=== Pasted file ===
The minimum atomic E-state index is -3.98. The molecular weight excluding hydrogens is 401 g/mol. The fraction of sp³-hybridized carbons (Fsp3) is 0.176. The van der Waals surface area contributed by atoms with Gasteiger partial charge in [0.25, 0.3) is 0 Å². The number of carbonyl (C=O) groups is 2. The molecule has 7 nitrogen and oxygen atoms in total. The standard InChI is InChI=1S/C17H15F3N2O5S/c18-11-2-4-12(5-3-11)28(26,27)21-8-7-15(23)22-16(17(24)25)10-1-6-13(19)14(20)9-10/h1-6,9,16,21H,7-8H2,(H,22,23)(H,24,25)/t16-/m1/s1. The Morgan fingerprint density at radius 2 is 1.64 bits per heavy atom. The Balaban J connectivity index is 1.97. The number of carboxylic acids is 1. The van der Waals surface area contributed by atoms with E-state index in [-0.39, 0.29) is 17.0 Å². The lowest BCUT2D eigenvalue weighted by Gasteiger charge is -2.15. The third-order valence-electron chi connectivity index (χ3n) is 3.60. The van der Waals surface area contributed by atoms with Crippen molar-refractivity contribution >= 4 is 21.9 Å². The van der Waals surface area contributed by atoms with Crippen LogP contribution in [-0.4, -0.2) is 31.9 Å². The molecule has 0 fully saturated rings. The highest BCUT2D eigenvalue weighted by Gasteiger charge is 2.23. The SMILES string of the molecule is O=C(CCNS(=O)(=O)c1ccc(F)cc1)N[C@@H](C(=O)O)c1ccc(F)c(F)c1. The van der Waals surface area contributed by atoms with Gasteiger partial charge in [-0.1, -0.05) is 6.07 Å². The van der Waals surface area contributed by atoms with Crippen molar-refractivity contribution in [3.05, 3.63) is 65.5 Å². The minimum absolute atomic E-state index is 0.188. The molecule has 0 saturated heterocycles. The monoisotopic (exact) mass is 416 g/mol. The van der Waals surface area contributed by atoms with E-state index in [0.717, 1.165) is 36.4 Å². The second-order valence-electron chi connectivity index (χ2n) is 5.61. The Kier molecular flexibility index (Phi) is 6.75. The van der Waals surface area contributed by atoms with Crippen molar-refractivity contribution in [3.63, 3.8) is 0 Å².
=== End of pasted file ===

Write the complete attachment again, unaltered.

The minimum atomic E-state index is -3.98. The molecular weight excluding hydrogens is 401 g/mol. The fraction of sp³-hybridized carbons (Fsp3) is 0.176. The van der Waals surface area contributed by atoms with Gasteiger partial charge in [0.25, 0.3) is 0 Å². The number of carbonyl (C=O) groups is 2. The molecule has 7 nitrogen and oxygen atoms in total. The standard InChI is InChI=1S/C17H15F3N2O5S/c18-11-2-4-12(5-3-11)28(26,27)21-8-7-15(23)22-16(17(24)25)10-1-6-13(19)14(20)9-10/h1-6,9,16,21H,7-8H2,(H,22,23)(H,24,25)/t16-/m1/s1. The Morgan fingerprint density at radius 2 is 1.64 bits per heavy atom. The Balaban J connectivity index is 1.97. The number of carboxylic acids is 1. The van der Waals surface area contributed by atoms with E-state index in [-0.39, 0.29) is 17.0 Å². The lowest BCUT2D eigenvalue weighted by Gasteiger charge is -2.15. The third-order valence-electron chi connectivity index (χ3n) is 3.60. The van der Waals surface area contributed by atoms with Crippen molar-refractivity contribution >= 4 is 21.9 Å². The van der Waals surface area contributed by atoms with Crippen LogP contribution in [-0.4, -0.2) is 31.9 Å². The molecule has 0 fully saturated rings. The highest BCUT2D eigenvalue weighted by Gasteiger charge is 2.23. The SMILES string of the molecule is O=C(CCNS(=O)(=O)c1ccc(F)cc1)N[C@@H](C(=O)O)c1ccc(F)c(F)c1. The van der Waals surface area contributed by atoms with Gasteiger partial charge in [-0.1, -0.05) is 6.07 Å². The van der Waals surface area contributed by atoms with Crippen molar-refractivity contribution in [3.05, 3.63) is 65.5 Å². The minimum absolute atomic E-state index is 0.188. The molecule has 0 saturated heterocycles. The monoisotopic (exact) mass is 416 g/mol. The van der Waals surface area contributed by atoms with E-state index in [0.717, 1.165) is 36.4 Å². The second-order valence-electron chi connectivity index (χ2n) is 5.61. The Kier molecular flexibility index (Phi) is 6.75. The van der Waals surface area contributed by atoms with Crippen molar-refractivity contribution in [3.63, 3.8) is 0 Å².